Climate and Weather Unit
Lesson One: Where to look
- Grade Level: Upper elementary and middle school
- Subject Area: Science
In this lesson, students become familiar with weather terminology
and different representations of data as they explore various on-line weather sites. They will
be given an opportunity to practice using and interpreting data, while determining the effects
of the time of day, time of year, as well as on temperature.
- Locate on-line weather sources.
- Gather and interpret weather data.
- Determining the warmest and coolest time of day.
- Identify the range of temperatures between summer and winter.
- Recognize patterns of temperature change.
Materials and Resources
- Science Journals.
- Thermometers (one-per-group).
- Weather data (can be downloaded from one of the weather organizations listed below).
In developing our lessons and activities, we made some
assumptions about the hardware
and software that would be available in the classroom for teachers who visit the
LETSNet Website. We assume that teachers using our Internet-based lessons or
activities have a computer
(PC or Macintosh) with the necessary hardware components (mouse, keyboard, and
monitor) as well as software (operating system, TCP/IP software, networking or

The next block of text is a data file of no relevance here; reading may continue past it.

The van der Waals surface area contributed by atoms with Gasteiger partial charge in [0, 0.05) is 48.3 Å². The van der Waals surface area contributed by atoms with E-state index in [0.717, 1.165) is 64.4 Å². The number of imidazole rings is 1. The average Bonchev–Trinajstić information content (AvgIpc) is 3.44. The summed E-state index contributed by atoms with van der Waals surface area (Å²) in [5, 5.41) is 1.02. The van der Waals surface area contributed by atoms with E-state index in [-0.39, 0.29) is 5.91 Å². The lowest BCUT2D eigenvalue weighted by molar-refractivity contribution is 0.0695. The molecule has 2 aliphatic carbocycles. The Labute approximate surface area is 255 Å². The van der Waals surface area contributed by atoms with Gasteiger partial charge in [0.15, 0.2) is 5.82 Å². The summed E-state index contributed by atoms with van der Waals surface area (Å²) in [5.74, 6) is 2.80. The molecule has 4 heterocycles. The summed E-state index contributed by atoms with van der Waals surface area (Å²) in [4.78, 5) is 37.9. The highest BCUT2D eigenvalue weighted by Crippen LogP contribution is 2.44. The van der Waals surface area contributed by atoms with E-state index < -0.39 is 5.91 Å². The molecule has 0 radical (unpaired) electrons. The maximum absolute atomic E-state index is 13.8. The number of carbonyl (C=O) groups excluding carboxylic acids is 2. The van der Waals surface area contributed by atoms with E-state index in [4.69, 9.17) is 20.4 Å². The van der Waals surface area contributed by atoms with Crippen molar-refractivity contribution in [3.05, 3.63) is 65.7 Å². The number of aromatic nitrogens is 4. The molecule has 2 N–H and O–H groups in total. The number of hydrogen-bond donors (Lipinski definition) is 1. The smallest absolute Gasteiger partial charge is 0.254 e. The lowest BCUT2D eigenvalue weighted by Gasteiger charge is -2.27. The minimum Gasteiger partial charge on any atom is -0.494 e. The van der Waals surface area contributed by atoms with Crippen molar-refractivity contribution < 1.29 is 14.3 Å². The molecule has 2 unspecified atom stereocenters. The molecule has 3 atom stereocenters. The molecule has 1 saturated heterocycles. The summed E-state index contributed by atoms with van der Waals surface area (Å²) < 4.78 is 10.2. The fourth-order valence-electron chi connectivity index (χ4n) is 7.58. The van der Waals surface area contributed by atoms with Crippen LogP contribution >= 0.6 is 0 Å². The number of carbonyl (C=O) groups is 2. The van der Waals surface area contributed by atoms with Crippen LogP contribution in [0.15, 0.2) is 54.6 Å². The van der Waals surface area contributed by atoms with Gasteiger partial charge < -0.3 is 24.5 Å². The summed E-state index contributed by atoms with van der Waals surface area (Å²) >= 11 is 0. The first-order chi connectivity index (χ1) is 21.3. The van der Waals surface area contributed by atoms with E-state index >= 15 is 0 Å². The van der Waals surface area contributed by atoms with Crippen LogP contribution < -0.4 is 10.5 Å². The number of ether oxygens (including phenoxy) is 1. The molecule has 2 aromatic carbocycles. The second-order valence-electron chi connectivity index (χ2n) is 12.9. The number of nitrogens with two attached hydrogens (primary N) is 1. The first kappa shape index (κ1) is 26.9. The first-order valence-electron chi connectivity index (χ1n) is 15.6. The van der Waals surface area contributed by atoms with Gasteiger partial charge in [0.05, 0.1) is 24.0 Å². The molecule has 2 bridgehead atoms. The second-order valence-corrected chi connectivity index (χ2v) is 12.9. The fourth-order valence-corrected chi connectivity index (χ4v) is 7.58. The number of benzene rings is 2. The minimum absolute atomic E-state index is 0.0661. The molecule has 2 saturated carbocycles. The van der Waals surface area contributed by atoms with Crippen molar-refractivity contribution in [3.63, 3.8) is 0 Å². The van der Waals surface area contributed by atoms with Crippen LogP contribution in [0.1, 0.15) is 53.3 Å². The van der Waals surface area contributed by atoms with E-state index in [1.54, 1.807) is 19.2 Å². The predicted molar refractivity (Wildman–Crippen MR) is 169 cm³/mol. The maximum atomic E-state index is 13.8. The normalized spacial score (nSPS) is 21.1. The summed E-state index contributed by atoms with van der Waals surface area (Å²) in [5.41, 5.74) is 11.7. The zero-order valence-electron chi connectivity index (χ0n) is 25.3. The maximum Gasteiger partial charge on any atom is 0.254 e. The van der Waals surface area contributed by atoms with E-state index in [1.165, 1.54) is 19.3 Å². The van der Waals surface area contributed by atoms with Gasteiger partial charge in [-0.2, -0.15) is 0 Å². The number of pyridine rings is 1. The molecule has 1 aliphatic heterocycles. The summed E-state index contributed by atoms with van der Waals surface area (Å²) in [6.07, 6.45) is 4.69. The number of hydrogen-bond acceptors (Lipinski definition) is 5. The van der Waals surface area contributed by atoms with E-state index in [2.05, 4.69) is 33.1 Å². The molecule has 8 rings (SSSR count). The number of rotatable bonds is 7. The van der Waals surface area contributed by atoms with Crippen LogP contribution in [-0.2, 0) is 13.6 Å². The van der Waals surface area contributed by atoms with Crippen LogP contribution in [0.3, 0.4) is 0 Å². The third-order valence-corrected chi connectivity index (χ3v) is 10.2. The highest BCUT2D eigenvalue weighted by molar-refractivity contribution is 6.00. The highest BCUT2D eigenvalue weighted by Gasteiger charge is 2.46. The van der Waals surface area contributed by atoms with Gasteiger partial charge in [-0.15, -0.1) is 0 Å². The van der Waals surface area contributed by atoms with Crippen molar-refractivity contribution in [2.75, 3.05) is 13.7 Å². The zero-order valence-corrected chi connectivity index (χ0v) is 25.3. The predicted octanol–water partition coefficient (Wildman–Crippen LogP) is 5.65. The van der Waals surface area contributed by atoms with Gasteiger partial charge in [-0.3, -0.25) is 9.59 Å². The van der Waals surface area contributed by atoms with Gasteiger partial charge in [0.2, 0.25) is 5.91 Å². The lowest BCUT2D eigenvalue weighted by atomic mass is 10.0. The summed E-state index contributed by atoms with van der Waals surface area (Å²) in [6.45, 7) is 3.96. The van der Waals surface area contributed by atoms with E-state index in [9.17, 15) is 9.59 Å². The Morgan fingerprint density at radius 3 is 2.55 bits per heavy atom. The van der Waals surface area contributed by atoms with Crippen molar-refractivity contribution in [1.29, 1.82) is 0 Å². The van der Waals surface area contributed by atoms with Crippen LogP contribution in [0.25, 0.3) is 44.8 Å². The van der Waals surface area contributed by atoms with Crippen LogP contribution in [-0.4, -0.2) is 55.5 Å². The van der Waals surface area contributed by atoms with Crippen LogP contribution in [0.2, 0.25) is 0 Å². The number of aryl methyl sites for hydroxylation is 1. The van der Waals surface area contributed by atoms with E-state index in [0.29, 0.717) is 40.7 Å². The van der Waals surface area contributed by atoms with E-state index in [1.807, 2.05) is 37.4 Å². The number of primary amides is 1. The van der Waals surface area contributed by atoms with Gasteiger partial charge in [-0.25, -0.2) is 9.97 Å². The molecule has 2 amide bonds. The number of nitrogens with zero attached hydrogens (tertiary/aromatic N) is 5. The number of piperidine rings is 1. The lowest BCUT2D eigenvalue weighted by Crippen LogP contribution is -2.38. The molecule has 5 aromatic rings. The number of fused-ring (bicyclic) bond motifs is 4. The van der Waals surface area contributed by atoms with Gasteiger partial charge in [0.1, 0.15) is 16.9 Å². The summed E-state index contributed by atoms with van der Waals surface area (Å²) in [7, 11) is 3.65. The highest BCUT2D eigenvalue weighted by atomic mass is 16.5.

software, e-mail and a World Wide Web client program, preferably Netscape, but
Mosaic or Lynx). In the section below, we specify any "special"
requirements for a lesson or activity (in addition to those described above)
and the level of Internet access required to do the activity.
hardware requirements: None.
- Special software requirements: None.
- Internet access: Medium-speed (28,000 BPS via modem) or higher.
Before beginning this lesson, have students bring in magazines,
newspaper articles, and library books that relate to weather.
- Introduce the Climate and Weather unit by visiting several of the Internet Resources
- Use the available resources, (e.g., one of the sites listed in the web resources below) to
review basic weather terminology with students, such as temperature, average temperatures,
- Identify the units of measurement for temperature and precipitation.
- Explore a weather database to find the ranges, extremes, and patterns in the data.
- Introduce the NOAA and explain how NOAA keeps detailed records of weather observations from
hundreds of location over a long period of time.
- Ask students to make predictions based on their existing knowledge of weather. For example,
- What time of day is the hottest? The coldest?
- What month of the year is the hottest? The coldest?
- What month has the most precipitation? The least?
- Students may want to keep an accurate log of all activities in their Science
- Arrange the class into small groups where they can discuss their
predictions and form a hypothesis based on those predictions, example: ________is the hottest
time of day.
- Have students test their hypothesis against the data available or
students can gather their own data to find the temperature changes during a twenty-four-hour day.